HOLT, Fla., Sept. 29, 2022—Hurricane Ian slammed onto Florida’s southeast coast yesterday packing 150 mph winds causing extensive damage across the area.
The National Hurricane Center reported landfall at 3:05 near at Cayo Costa, a barrier island in the Fort Myers area.
“The impacts of this storm are historic,” said Gov. Ron DeSantis during a news conference this morning. “We’ve never seen a flood event like this.”
According to the National Oceanic and Atmospheric Administration, the actual extent of the flooding won’t be known until teams go into the areas to investigate how high the waters rose.
“We’ve never seen storm surge of this magnitude,” said DeSantis. “It’s going to end up doing extensive damage to a lot of people’s homes.”
“There’s going to be a lot of work to do,” he said.
According to the governor, as of the 8 a.m. news conference, there were two unconfirmed fatalities, although it was not clear if they were storm-related.
Search, secure, stabilize
According to Kevin Guthrie, Florida Division of Emergency Management director and state coordinating officer, the recovery process is in full swing even as Ian continues to pose a major threat to not only central Florida, but to northeast Florida as well.
“We are starting our 72-hour clock,” said Guthrie. “That 72-hour clock is we search first, we secure and then we stabilize. That is what the focus of the state emergency response team is going to be doing over the next 72 hours.”
“Today is about identifying the people that need help, who may still be in harm’s way,” said DeSantis.
There are more than 300 trucks with food and water mobilizing to head south, according to Guthrie, as well as more than 100 mobile cell towers to help restore communications.
Florida Department of Transportation is working to make sure the roads are clear so emergency response units can get through.
“We have 100 engineers on site to do bridge inspections,” said DeSantis. “There are reports of bridges that sustained structural damage.”
Sanibel Island and Pine Island are cut off from the mainland due to bridge damage and will require structural rebuilds, according to the governor.
“Once bridges have been inspected and determined to be safe, they will be reopened,” he said.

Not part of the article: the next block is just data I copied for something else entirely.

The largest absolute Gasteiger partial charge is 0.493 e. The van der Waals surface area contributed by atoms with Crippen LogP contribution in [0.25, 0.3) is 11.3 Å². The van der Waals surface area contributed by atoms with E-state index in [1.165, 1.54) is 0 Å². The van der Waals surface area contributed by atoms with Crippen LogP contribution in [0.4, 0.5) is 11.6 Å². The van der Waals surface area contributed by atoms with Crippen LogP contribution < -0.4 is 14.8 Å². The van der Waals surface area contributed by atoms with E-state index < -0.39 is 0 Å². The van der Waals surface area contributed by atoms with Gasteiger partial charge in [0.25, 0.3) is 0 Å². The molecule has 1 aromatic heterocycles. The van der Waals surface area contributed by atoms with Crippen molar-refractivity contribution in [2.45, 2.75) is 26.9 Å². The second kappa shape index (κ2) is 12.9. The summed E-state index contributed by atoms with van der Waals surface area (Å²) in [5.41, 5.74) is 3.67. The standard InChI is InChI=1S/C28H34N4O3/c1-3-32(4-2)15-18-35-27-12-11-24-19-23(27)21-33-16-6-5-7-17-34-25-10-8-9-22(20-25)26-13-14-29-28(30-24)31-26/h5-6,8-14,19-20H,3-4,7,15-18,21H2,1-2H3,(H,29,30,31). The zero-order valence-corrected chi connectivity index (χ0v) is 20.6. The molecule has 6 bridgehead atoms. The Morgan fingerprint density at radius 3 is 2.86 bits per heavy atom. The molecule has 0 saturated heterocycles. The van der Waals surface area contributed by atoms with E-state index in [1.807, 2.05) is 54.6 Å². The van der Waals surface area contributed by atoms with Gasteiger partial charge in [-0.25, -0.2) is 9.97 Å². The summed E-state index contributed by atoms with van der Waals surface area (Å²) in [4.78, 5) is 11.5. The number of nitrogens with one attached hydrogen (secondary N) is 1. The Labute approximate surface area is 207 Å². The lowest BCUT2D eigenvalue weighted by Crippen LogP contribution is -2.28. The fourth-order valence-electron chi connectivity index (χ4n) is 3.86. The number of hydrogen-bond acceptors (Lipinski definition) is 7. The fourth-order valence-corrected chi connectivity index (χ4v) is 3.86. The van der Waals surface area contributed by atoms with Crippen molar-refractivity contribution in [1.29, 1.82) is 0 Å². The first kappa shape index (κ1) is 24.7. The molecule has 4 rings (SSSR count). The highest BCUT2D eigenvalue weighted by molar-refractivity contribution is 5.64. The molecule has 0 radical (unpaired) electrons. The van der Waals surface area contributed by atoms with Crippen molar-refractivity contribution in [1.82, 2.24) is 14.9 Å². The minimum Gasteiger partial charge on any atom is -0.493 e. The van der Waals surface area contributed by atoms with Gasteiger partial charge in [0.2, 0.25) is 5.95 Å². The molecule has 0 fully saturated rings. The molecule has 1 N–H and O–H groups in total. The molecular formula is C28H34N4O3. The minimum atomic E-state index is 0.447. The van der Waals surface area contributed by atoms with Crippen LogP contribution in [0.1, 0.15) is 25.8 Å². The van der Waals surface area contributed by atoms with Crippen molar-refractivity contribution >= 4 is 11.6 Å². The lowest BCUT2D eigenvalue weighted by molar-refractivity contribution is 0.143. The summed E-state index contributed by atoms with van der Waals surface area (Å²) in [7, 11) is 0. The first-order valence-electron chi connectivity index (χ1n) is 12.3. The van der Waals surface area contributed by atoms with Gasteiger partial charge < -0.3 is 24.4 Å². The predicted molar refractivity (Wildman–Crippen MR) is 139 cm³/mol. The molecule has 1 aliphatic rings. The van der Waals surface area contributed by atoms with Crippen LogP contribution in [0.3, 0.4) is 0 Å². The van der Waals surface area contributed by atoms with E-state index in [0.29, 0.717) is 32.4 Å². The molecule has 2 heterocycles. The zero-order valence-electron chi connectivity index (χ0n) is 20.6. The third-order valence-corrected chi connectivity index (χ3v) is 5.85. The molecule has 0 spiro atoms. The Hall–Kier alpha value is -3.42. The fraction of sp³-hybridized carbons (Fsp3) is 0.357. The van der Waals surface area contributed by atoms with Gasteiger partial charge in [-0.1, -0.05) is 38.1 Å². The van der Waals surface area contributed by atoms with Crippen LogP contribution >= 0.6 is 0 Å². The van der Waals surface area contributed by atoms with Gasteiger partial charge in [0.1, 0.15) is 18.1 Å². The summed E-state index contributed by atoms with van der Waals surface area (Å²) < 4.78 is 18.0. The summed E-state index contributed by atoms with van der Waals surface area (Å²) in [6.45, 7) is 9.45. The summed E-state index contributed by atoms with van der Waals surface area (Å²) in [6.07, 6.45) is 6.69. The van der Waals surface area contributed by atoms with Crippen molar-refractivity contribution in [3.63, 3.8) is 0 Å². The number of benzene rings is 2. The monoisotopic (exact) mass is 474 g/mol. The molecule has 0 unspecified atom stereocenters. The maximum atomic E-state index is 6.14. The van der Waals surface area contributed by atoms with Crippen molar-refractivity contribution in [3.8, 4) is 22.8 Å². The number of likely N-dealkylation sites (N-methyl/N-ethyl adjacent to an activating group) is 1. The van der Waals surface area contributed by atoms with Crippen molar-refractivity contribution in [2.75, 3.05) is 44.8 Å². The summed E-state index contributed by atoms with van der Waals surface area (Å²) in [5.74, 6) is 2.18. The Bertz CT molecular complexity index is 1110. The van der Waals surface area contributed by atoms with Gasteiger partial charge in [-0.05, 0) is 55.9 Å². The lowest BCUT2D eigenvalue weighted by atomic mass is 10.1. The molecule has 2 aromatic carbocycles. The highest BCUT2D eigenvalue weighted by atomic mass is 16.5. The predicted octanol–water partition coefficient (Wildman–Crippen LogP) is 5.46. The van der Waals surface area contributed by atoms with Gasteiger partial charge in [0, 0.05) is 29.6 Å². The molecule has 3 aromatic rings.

According to the governor, flooding and rising water in central Florida “is basically a 500-year flood event.”
“This storm is having broad impacts across the state,” he said. “Some of the flooding you’re going to see hundreds of miles from where this made landfall are going to set records.”
According to the governor, response is focused on areas hit the hardest, such as the barrier islands and inlets, based on the emergency 9-11 calls of water rising.
For people in the hardest-hit areas, “this is still a hazardous situation,” said DeSantis.
“As of 6 a.m., this morning, we have 2.02 million reported power outages with more expected. There are 1.5 million outages in seven southwest Florida counties,” he said. “Lee and Charlotte [counties] are basically off the grid this morning at this point.”
Reconnecting Charlotte and Lee counties may require rebuilding the power grid infrastructure, he said.
According to the governor, 26 states have supplied support.
National guardsmen in Tennessee, Georgia and North Carolina were activated to assist with Hurricane Ian recovery.
About 5,000 Florida National Guard members were activated to state active duty prior to Ian’s landfall.
President Joe Biden has declared several counties as federal disaster areas. This will allow individuals to request assistance from the Federal Emergency Management Agency, which has activated individual assistance for those who qualify.
People wishing to help can do so by donating to the Florida Disaster Fund, which is being spearheaded by the governor’s wife, Casey DeSantis.
“In less than 24 hours since we’ve launched the fund, we’ve raised $1.6 million,” she said, promising to help cut through any red tape to get the money to the people who need it.
“It’s much better to donate financially than sending items,” said the governor. “We have everything we need in terms of supply.”
People wishing to donate should go to floridadisasterfund.org or text Disaster to 20222 to provide assistance. Those wanting to volunteer can do so through volunteerflorida.org to find volunteer opportunities.
“You’re looking at a storm that’s changed the character of a significant part of our state,” said DeSantis. “This is going to require not just emergency response now and in the days and weeks ahead, this is going to require years of effort to be able to rebuild and to come back.”
- FEMA: FEMA.gov or 1-800-621-3262, include a photo of the water line to get assistance faster
- State Assistance Information Line: 1-800-342-3557
- Shelter in Place Survey: FloridaDisaster.org/report
- Florida Disaster Fund: floridadisasterfund.org, or text Disaster to 20222
- Volunteer opportunities: volunteerflorida.org